Gratitude seems to be the character trait du jour, with new articles touting its many benefits popping up in our news feeds almost daily. Scientists say that gratitude makes us mentally and physically healthier, improves sleep, bolsters immunity, helps alleviate anxiety and depression, improves self-esteem, reduces stress, increases empathy and reduces aggression … the list goes on and on.
Human brains are wired to focus on the negative instead of the positive. This so-called “negativity bias” accounts in large part for why we tend to hone in on unpleasant emotions, difficult interactions and bad news more than the positives in our lives. Our brains actually become more active in response to negative stimuli. Eons ago, this trait helped our ancestors when a quick reaction to imminent danger could mean the difference between life and death. But in today’s world, the negativity bias can be harmful to our personal relationships and to our overall mental health. One way to counteract the negativity bias and calm our modern brains is by practicing gratitude.
It may seem ridiculous to try to feel grateful now, when it feels like everything is crashing down around us. But studies show that gratitude can play a major role in reducing trauma and increasing mental resilience, even in the worst of times.
According to Ryan Fehr, a world-renowned gratitude expert, gratitude does more than just make us happier.
“We tend to overemphasize this idea that gratitude improves our well-being. Sometimes I call that ‘gratitude lite.’ You see these headlines that say: ‘You want to be happier, be more grateful, do a gratitude journal, you’ll feel better.’”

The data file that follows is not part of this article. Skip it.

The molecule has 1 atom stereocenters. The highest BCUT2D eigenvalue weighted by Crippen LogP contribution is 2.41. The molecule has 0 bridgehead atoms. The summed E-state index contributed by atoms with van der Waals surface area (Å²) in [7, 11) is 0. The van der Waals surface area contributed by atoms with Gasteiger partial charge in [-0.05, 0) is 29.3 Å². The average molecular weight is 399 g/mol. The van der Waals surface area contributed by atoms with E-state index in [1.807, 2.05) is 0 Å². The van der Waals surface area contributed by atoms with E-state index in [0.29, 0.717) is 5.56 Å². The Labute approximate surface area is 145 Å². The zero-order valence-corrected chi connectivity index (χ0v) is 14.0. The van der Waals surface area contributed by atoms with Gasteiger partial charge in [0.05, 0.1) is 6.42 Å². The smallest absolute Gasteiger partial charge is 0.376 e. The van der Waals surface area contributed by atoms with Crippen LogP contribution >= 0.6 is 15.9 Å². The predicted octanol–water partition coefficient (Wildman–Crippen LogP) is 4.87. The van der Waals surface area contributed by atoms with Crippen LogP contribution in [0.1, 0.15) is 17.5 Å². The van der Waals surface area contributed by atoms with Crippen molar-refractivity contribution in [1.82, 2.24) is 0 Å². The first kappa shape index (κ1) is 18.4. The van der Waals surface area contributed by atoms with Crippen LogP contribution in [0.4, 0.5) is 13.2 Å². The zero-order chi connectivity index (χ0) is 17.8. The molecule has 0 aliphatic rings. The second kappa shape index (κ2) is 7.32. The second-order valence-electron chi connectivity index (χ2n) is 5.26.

But true gratitude goes deeper than that. Fehr refers to a quote by the Roman philosopher Cicero: “Gratitude is not only the greatest of virtues, but the parent of all others.”
“When Cicero said that, he wasn’t thinking that gratitude is something that makes us happy, but something that transforms our life in a deeper way,” says Fehr. “I think the most powerful thing that gratitude can do is to really transform our relationships with other people, and that helps us live a more connected, fulfilling and impactful life.”
As parents, we all want to raise healthy, happy children. Helping children develop a gratitude practice might be one of the best ways to do just that. But how? Fehr offers several suggestions.
For the whole family
The appreciation circle
Fehr suggests families try a practice called the “appreciation circle,” which is used in some workplaces. It goes like this: Participants sit in a circle with one spot designated as the “appreciation chair,” and each person takes a turn to share what they appreciate about the person seated in the chair. The recipient of the compliments is only allowed to say thank you. Switch seats until everyone has been appreciated.
For younger children
Going beyond good manners
“We encourage our kids to say thank you to other people, and I think that’s good. It’s more in the service of teaching a child to be polite, rather than teaching them a way of thinking about the world — in interacting with the world more broadly. I think that when we think about this idea of cultivating gratitude in children, we want to take that broader approach. Really, what we are trying to teach our children is a deeper understanding of how relationships work and how to operate within relationships in an effective way,” says Fehr.
Fehr suggests starting with a simple conversation with your child and include the following four steps:
- Noticing: Help the child notice the good things in their lives. You might ask, “Hey, did you notice that your grandma gave you this toy?”
- Thinking: Help the child think about why someone gave them that object. You could ask, “Why do you think Grandma gave you that toy?”